A Bride's Guide to Fighting Wrinkles

Waging a war with wrinkles is no easy fight, but it can be done with these awesome options

Updated 03/30/17

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Feel like you're fighting a war with your wrinkles? We know they're not part of your wedding day beauty plan. If you feel like all the moisturizers, serums, and the like aren't doing the trick, consider these four options — pros and cons and all.

Retinoids

Retinoids are made from Vitamin A and promote faster skin turnover. However Retinol is a natural derivative and found in many over the counter creams, moisturizers, and serums, while Retin-A is made synthetically and available through prescription only. Retin-A is the stronger of the two and has a direct effect on the skin, whereas Retinol must first be converted into retinoic acid, which varies among some individuals. Clinical studies have proven that Retin-A has an effect on skin smoothness within a month.

However, side effects include dryness, peeling, redness, and skin irritation, so it's not something you'll want to start a month before your wedding. It'll also make your skin more sensitive to the sun. Retinol is a good option for those with more sensitive skin — just make sure vitamin A is listed as one of the top five ingredients and has an airtight package.

Botox

Botox relaxes underlying muscles that cause skin to fold, creating a more relaxed look. They're an immediate fix, but not as long lasting — results last on average up to three or four months (sometimes more). The procedure is short, lasting 5-15 minutes.

However, Botox isn't cheap, costing anywhere from $300-$1,000, which can rack up if you get more than one session done. Because slight swelling or bruising may occur after receiving Botox, this also isn't something you want done right before your wedding. You'll also want to consider how you'll look after the injections — Botox paralyzes your facial muscles, and some aren't always happy with the results. The most important part is to do your research and get it done at a legitimate medical doctor — one who specializes in plastic surgery, facial plastic surgery, dermatology, or oculoplastic surgery.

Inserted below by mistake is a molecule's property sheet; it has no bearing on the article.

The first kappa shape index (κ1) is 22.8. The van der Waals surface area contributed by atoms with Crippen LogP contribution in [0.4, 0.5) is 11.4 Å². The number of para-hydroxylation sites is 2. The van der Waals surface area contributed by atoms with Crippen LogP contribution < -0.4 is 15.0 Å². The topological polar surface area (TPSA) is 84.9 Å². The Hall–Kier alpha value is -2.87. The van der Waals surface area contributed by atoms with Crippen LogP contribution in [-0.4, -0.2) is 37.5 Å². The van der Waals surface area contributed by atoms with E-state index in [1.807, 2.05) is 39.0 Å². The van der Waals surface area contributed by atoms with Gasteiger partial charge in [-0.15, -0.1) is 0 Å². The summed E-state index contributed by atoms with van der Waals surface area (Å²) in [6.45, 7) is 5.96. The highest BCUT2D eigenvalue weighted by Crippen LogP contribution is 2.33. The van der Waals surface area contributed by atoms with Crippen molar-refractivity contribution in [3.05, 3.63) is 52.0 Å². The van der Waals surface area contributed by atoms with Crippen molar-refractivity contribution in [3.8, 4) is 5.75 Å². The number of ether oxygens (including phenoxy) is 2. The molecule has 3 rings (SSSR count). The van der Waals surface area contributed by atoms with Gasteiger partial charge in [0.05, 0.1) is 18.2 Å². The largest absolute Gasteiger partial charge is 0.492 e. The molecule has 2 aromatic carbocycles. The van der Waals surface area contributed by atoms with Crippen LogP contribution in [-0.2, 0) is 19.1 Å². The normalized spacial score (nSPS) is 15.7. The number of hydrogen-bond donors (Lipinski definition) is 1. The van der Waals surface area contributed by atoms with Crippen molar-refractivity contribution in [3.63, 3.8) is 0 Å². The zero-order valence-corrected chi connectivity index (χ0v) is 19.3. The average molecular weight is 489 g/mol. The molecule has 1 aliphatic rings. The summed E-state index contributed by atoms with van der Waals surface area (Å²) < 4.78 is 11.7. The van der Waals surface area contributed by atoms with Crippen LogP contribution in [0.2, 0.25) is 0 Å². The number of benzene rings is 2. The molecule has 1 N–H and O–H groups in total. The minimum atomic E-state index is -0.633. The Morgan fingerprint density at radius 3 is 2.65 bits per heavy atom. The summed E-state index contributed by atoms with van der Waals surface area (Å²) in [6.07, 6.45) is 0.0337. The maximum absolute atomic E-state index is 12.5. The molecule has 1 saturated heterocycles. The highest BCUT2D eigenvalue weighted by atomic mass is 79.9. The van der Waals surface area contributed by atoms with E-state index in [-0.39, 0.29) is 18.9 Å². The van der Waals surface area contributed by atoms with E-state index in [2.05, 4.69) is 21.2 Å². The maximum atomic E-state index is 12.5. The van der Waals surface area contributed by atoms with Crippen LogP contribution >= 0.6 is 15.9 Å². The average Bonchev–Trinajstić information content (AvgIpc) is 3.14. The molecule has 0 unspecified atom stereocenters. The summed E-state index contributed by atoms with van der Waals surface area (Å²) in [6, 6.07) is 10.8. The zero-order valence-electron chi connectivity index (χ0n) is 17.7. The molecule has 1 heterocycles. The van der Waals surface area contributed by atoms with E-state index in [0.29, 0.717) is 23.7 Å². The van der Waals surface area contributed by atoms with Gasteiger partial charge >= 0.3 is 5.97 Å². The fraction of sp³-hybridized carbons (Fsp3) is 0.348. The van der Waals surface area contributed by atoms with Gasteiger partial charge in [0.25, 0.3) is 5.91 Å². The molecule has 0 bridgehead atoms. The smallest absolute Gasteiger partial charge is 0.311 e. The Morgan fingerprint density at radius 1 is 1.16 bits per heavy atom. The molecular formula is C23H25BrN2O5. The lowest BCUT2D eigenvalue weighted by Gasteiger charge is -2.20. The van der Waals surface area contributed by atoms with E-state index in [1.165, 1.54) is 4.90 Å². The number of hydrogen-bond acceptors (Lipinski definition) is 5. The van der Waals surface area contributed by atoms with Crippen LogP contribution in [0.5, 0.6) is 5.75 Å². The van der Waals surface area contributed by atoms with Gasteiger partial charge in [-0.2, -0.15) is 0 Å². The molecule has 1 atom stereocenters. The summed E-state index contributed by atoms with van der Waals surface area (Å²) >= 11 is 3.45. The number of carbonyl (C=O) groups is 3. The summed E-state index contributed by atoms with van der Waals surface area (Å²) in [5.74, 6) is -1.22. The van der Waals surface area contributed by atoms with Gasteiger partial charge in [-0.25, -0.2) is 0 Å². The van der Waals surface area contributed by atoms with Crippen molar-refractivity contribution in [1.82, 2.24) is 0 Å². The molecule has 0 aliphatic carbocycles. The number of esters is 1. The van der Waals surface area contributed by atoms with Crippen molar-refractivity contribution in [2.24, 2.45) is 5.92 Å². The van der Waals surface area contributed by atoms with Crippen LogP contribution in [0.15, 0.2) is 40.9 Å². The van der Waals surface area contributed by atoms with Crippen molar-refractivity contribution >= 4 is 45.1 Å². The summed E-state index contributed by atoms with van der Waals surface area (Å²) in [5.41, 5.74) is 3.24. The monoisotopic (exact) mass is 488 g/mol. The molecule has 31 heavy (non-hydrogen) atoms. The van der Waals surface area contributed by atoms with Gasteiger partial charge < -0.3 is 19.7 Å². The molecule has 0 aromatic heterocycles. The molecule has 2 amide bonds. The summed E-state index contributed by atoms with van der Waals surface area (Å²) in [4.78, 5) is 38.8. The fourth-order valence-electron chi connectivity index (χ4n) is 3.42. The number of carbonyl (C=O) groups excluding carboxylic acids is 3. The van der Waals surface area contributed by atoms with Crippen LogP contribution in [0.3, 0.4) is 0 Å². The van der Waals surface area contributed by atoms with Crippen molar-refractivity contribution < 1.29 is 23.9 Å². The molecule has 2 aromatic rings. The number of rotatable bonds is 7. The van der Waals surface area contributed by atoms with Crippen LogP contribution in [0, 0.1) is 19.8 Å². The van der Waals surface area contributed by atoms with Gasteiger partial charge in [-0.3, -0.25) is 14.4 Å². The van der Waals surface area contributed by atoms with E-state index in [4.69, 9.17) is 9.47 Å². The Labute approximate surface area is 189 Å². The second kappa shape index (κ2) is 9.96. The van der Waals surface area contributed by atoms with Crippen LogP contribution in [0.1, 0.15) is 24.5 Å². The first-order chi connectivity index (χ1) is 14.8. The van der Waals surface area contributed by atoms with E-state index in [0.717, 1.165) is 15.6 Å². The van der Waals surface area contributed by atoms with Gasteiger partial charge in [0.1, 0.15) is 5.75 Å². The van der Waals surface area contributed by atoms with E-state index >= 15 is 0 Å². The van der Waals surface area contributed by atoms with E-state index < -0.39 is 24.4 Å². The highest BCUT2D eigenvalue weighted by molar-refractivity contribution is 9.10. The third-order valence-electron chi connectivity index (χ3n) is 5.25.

Fractional Laser Resurfacing

This technique uses tiny beams of light to target deep tissues below the skin's surface, destroying dead skin cells, encouraging a natural healing process, and boosting collagen production. Because it works below the epidermis, this is most effective for wrinkles caused by sun damage. Bonus — it also helps with acne scars and dark spots. Laser resurfacing has proven results in a smoother skin appearance and reversing sun damage, which usually develops in the two weeks following your treatment.

To achieve these results though, you usually need more than one session, which come with a price tag in the four figures. Different types of lasers can be used for laser resurfacing, so you'll want to talk to your derm about the best option for you. But beware; the more aggressive you want to be, the higher the potential for side effects such as hyper or hypopigmentation and pain. The amount of downtime following the procedure also depends on how intense the laser is, but is usually minimal.

Chemical Peel

Chemical peels remove the skin's outermost layers to reduce damage on the surface. They can reduce wrinkles, but the process is gradual, and if it's your first chemical peel, you shouldn't see much of a difference. Wrinkle reduction also depends on which type of peel you choose — medium and deep peels are more effective than a superficial one.

But no matter which one you choose, you won't see a full correction of wrinkles. You'll need extra protection from the sun and wind following your treatment, and recovery time will depend on the aggressiveness of the peel; an intense one can take up to ten days to resolve.

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